Following over 40 years of conflict, Afghanistan is taking steps towards re-establishing itself on the world stage.
However, in order to begin re-engaging internationally and make the transition to becoming more self-reliant as a country, strong capability in the English language is essential.
To address this, the British Council and the Department for International Development have partnered together to deliver the ‘English for Afghans’ programme. The programme, which started in November 2017, is due to run for three years.
A lack of English skills in Afghanistan has been identified as a major barrier to youth entering the labour force. Observational evidence has also shown that access to education and attainment can help to limit participation in militancy or extremism. As religious scholars play a central role in education, there remains a need for a strong community of Islamic teachers and students to be equipped with English language, communication, and critical thinking skills.
Therefore, the English for Afghans programme will focus its efforts in three areas: supporting English in schools, within the civil service, and for religious leaders.
English for schools
To help improve employment prospects for young people in Afghanistan, English teachers will be given more support in secondary schools. To begin with, 30 Master Trainers will be trained in modern approaches to English Language teaching, after which the training will be cascaded to 750 school teachers across 15 provinces. As a result, 60,000 students in secondary schools are expected to receive better quality English language instruction.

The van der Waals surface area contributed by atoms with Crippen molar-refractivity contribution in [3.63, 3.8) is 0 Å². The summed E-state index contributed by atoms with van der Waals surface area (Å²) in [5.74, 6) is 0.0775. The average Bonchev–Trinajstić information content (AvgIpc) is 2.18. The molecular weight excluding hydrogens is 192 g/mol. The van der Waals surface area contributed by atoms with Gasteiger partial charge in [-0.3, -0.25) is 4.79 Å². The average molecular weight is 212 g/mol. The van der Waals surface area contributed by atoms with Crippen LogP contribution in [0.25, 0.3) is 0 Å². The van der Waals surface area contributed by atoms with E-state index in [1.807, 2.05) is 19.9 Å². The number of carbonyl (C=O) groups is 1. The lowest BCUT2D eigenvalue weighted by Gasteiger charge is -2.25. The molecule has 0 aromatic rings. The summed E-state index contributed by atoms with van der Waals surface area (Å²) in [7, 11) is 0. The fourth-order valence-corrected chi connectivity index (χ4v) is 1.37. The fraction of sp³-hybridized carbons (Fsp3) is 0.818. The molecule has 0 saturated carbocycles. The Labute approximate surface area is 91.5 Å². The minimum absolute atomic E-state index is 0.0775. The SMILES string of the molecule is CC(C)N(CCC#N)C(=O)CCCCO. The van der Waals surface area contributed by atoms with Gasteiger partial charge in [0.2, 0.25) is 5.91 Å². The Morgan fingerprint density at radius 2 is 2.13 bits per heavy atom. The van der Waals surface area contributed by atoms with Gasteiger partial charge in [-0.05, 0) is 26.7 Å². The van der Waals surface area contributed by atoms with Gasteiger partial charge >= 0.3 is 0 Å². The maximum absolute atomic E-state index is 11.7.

Flagship English Learning Centres will act as focal points for all face-to-face training and will remain available for use once the programme comes to a close, as part of the programme’s legacy arrangements. The Ministry of Education will also be provided with a model and materials to maintain a cadre of Master Trainers who can continue the process and ensure the learning is cascaded.
English for the Civil Service
Afghan civil servants will be equipped with the skills to communicate more effectively, using English at local, national and international levels. This component will be piloted in eight Ministries initially, with 640 civil servants receiving the training.
English for religious leaders
A training programme for religious and tribal leaders will enable religious teachers and students to develop partnerships with mosques in the UK and India. The aim is to support mutual learning and communication of peaceful and counter-extremist messages at local, national and international levels.
As the evidence base for this component is more limited, it will initially be implemented as a pilot to help build up the evidence base. It is estimated that 60 religious leaders and students from Kabul will be trained.